Characteristics of Selaginella
Selaginellas have scale-like leaves on branching stems from which roots also arise. They are specifically creeping or ascendant plants. They have structures called ligules, scale-like outgrowths near the base of the upper surface of each microphyll and sporophyll and are heterosporous (megaspores and microspores). Unusually for the lycopods, each microphyll contains a branching vascular trace. These are epiphytic heterosporous, protostelic plants encompassing only one form and about 700 species. The free-living sporophytic plant consists of a rhizome with adventitious roots. It has an aerial portion with numerous, intimately spaced apart and with dimorphic microphyllous leaves, each with a single vascular trace and each with a minute basal flap of tissue called a ligule. The fertile point has two kinds of sporangia, Megasporangia and Microsporangia. While the former produces four large, megaspores that give birth to female gametophytes the later one produce hundreds of tiny microspores that give rise to male gametophytes.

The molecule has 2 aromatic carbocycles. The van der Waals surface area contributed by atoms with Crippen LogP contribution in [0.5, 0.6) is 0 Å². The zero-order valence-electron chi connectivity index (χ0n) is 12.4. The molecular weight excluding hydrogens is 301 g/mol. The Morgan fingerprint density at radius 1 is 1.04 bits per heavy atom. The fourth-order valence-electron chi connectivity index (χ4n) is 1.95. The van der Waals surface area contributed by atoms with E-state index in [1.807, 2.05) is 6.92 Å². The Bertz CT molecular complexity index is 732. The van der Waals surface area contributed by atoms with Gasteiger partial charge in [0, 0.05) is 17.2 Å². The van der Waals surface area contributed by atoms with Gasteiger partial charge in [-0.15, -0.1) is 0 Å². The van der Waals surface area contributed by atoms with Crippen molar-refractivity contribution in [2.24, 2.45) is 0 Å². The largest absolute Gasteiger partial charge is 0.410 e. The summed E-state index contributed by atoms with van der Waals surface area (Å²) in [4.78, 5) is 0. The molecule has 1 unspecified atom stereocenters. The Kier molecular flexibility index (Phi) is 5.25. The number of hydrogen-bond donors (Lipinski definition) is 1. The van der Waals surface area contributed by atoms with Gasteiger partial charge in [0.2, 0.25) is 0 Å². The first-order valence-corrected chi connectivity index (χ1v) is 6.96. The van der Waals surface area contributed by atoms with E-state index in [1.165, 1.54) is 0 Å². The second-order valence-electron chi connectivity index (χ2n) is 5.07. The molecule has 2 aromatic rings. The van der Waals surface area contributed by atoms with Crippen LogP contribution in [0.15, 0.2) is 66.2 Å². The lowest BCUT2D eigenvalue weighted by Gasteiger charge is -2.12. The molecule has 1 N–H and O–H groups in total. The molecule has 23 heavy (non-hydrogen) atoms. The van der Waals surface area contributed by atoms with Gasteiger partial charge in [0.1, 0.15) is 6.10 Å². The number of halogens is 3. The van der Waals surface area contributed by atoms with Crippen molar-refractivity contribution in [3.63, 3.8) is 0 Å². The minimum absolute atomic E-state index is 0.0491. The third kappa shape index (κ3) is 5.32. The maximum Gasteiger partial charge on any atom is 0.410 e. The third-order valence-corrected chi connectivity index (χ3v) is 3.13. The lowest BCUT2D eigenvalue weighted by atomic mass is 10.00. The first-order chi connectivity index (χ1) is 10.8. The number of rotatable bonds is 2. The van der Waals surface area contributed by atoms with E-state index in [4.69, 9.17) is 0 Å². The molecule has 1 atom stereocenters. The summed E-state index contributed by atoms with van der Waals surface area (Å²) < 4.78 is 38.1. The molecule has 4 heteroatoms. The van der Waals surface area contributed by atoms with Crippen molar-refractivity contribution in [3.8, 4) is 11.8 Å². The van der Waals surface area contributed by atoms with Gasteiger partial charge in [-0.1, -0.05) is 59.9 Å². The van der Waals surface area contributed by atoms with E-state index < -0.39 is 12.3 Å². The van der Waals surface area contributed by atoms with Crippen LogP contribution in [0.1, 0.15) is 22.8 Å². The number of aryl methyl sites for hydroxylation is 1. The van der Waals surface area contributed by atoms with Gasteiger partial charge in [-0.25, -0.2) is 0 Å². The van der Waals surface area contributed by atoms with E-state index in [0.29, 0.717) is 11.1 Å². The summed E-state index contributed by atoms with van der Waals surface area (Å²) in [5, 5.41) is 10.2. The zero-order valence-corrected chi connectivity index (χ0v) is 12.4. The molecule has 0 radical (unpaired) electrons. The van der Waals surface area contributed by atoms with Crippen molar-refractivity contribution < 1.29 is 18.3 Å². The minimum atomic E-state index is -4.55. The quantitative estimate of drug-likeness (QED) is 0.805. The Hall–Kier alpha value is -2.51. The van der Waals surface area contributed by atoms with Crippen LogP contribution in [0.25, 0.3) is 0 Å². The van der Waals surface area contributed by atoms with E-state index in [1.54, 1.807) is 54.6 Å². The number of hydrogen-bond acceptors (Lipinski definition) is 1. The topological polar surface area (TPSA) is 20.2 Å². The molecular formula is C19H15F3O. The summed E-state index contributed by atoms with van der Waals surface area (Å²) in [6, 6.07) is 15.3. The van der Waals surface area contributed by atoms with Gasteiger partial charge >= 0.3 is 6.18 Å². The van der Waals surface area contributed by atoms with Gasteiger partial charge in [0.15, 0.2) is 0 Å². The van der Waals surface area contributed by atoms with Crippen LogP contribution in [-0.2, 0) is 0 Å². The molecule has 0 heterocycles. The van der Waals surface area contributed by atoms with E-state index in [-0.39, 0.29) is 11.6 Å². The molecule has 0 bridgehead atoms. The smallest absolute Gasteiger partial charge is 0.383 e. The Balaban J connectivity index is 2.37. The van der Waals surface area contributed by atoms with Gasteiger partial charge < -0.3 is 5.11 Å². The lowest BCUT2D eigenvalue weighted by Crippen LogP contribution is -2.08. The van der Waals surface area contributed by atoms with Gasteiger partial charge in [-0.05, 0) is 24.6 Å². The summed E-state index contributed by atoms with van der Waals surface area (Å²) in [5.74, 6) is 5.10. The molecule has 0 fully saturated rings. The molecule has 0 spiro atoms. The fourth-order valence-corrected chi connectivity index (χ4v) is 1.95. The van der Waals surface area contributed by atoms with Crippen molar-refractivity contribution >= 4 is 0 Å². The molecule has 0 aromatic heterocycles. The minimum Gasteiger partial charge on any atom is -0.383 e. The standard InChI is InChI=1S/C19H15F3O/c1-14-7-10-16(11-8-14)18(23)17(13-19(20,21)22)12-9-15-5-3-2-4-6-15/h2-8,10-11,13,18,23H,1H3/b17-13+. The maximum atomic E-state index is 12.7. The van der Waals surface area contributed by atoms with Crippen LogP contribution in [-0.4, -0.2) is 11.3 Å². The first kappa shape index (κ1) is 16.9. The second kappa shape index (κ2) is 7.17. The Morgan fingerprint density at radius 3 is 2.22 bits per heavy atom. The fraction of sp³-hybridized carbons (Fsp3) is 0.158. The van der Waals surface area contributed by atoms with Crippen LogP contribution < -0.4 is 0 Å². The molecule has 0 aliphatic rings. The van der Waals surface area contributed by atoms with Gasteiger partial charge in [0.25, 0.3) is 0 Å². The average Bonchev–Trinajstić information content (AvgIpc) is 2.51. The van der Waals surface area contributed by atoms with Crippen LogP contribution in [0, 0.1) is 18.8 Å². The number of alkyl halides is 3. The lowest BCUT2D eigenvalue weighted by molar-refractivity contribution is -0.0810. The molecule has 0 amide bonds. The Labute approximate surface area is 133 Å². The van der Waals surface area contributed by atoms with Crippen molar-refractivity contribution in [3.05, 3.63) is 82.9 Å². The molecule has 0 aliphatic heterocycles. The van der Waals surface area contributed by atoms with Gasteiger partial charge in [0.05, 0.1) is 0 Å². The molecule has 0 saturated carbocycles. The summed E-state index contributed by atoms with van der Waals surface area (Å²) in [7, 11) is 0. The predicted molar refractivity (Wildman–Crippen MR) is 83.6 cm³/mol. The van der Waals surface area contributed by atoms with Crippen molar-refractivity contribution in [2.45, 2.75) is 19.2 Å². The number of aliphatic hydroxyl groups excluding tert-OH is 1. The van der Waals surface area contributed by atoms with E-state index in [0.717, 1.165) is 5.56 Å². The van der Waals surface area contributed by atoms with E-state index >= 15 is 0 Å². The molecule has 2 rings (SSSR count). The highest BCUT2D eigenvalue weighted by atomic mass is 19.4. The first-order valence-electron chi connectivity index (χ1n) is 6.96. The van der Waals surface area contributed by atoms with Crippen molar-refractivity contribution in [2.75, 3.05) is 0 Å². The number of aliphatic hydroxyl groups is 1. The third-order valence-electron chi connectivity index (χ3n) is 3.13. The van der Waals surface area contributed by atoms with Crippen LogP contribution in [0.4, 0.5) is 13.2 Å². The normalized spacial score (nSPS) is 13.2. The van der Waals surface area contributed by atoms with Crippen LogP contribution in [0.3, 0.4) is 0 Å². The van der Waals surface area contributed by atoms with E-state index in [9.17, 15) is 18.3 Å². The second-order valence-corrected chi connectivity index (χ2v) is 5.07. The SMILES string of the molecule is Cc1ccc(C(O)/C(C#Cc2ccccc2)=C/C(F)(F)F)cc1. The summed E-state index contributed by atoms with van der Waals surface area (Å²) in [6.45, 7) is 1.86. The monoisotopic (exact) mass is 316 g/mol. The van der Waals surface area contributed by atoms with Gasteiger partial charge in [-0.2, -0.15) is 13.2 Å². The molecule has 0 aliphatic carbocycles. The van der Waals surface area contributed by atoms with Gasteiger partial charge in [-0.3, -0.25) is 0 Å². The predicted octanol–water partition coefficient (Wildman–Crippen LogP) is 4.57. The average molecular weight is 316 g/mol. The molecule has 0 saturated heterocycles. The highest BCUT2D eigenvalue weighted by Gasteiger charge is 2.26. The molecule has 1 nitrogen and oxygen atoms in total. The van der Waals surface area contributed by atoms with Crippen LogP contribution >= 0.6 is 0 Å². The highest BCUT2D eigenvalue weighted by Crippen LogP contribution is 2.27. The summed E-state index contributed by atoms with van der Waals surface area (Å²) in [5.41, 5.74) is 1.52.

Scientific Classification of Selaginella
Many species of Selaginella grow in deserts and are known as "resurrection plants", because they curl up in a tight, brown or reddish ball during dry period, and uncurl and turn green when they get moisture. Other species grow in tropical regions. The lycophytes dominated the earth's landscape during the Carboniferous Period (354-290 million years ago) and their remains can be seen and used today in the form of coal. The spikemoss Selaginella moellendorffii has a genome size of only 100Mbp, which is the smallest genome size of any plant reported.
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